Clemence delights in telling that story, just as he does in recalling the 1978-79 season when he conceded just 16 goals in 42 First Division games, giving the club’s official website good reason to consider him the finest goalkeeper in Liverpool’s history.
He regards Alan Hansen and Phil Thompson as the best central defensive pairing he played with. ‘They would start as many attacks as they would stop,’ he says.
He also recalls his England debut, under the leadership of Sir Alf Ramsey, and a first opportunity to play with the masterful Moore. ‘We were playing down in Wales,’ he says. ‘I was a baby and I was so nervous it was untrue. But I had Bobby Moore in front of me and he just made it so easy for me. We won 1-0 and he led by example. He was in total control of the game. He was a bit like Hansen. When Alan first joined and he had the ball in what I felt was a dangerous area I’d shout at him to get it away. But then you came to realise how comfortable he was on the ball and you stopped worrying.’
When Clemence reflects on his own contribution, he focuses not on the spectacular but the significant. The penalty save to deny Jupp Heynckes in the first leg of the 1973 UEFA Cup final and the save he made in Rome 1977 in a one-on-one with Uli Stielike. ‘It came off my knee, but it was 1-1 in a European Cup final,’ he says. Liverpool went on to beat Borussia Monchengladbach in both finals.
For England, too, Clemence had his moments. He collected 61 caps in the 12 years he spent sharing the job with Peter Shilton and ranks captaining his country against Brazil at Wembley as his proudest moment.

He liked Shilton. ‘We were room-mates for seven years,’ he says. ‘And we helped and supported each other. In those days you didn’t have goalkeeping coaches.
‘To be fair the ball didn’t move around as much as it does these days.’
If the job is more difficult today because of the modern balls, Gordon Banks remains the greatest goalkeeper he has seen.
‘He made the difficult things look easy,’ says Clemence.
There was a time when Liverpool made winning in Europe look easy, and it was a third European Cup in 1981 that convinced Clemence it was time to move on.
‘I remember sitting in the dressing room in Paris after the game, and thinking, “We’ve just beaten Real Madrid; it’s never going to get better than this”.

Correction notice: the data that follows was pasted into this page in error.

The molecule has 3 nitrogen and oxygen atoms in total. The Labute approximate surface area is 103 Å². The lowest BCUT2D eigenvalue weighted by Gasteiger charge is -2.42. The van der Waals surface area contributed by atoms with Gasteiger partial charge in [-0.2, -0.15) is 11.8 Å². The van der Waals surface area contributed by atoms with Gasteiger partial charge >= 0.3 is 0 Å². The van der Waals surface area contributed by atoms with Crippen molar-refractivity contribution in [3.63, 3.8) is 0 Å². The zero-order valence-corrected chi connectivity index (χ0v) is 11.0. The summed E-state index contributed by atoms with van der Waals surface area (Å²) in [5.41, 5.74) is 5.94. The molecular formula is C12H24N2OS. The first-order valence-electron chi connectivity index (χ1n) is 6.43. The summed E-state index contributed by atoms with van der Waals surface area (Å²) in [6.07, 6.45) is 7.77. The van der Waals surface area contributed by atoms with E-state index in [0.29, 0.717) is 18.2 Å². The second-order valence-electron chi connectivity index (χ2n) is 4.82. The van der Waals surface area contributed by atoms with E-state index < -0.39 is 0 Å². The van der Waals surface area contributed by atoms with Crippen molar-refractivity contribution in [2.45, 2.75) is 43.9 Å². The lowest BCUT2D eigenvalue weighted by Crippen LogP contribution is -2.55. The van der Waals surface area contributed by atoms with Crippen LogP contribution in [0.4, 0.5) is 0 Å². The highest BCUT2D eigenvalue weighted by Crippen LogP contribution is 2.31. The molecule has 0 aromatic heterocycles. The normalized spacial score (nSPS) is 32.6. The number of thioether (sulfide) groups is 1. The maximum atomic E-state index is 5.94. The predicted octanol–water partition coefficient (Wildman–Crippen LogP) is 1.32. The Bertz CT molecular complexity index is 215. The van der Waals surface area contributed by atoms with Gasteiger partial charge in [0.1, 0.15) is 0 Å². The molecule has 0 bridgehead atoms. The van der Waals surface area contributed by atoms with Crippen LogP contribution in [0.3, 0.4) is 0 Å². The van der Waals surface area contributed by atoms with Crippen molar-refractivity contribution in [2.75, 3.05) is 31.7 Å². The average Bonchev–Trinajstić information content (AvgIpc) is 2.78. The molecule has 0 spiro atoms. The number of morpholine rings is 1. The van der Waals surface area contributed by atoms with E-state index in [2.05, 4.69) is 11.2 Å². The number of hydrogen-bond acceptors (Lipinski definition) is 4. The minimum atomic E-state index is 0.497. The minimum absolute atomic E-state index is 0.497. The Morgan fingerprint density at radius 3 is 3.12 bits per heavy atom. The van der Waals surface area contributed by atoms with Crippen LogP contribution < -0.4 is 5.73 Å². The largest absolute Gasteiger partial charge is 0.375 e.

‘It was the last game I ever played for Liverpool because I went to Tottenham that summer for what I felt was a fresh challenge.’
There were some immensely talented players there too. ‘Hoddle, Ardiles, Villa, Perryman,’ he says. ‘If there was a disappointment it was not winning the league one season. We’d won at Anfield for the first time in 70 years and I thought we had a real chance.’
Clemence would play until he was 40, in more than 1,100 games, and then joined the coaching staff at Spurs before a two-year spell as manager of Barnet.

‘I enjoyed being a manager,’ he says. ‘But when Glenn (Hoddle) invited me to join England I couldn’t turn that down.’
At the FA he would work under a succession of England managers, but after an achilles injury during Euro 2012 suggested his then 63-year-old body needed a break from physical exertion, he concentrated on his administrative role as head of the development teams.
‘It has been tough for some of the lads,’ says Clemence.
‘Paul Robinson had that one that bounced over his foot against Croatia. It could have happened to anyone, but he was so heavily criticised he was never the same goalkeeper again.
‘And Scott Carson. I felt even more sorry for him. He had that final qualification game against Croatia. I followed him for six weeks after that, and at every ground the fans would chant, “You f****d our summer up”. You could see his body language... he hasn’t been the same since either.’
Clemence thinks Hart is made of sterner stuff, however. ‘The stronger ones do bounce back, and learn, and are better goalkeepers for it,’ he said. ‘I know Joe and he will come through this.’
For Clemence, the focus is now on his family. On his son, Stephen, once a player at Tottenham and now coaching at Hull. And Sarah and Julie, daughters who ignored his advice by marrying sportsmen.
Sarah is married to Bolton boss Dougie Freedman — at one time signed by her father at Barnet — while Julie is married to golfer Brian Davis. ‘I’ve been so lucky,’ says Clemence. ‘My family, my career. Today it’s all about being positive, about enjoying life.
‘But if the time does come and I have to look back, I’ll be able to think, “Well, I did most of the things I wanted to do”.’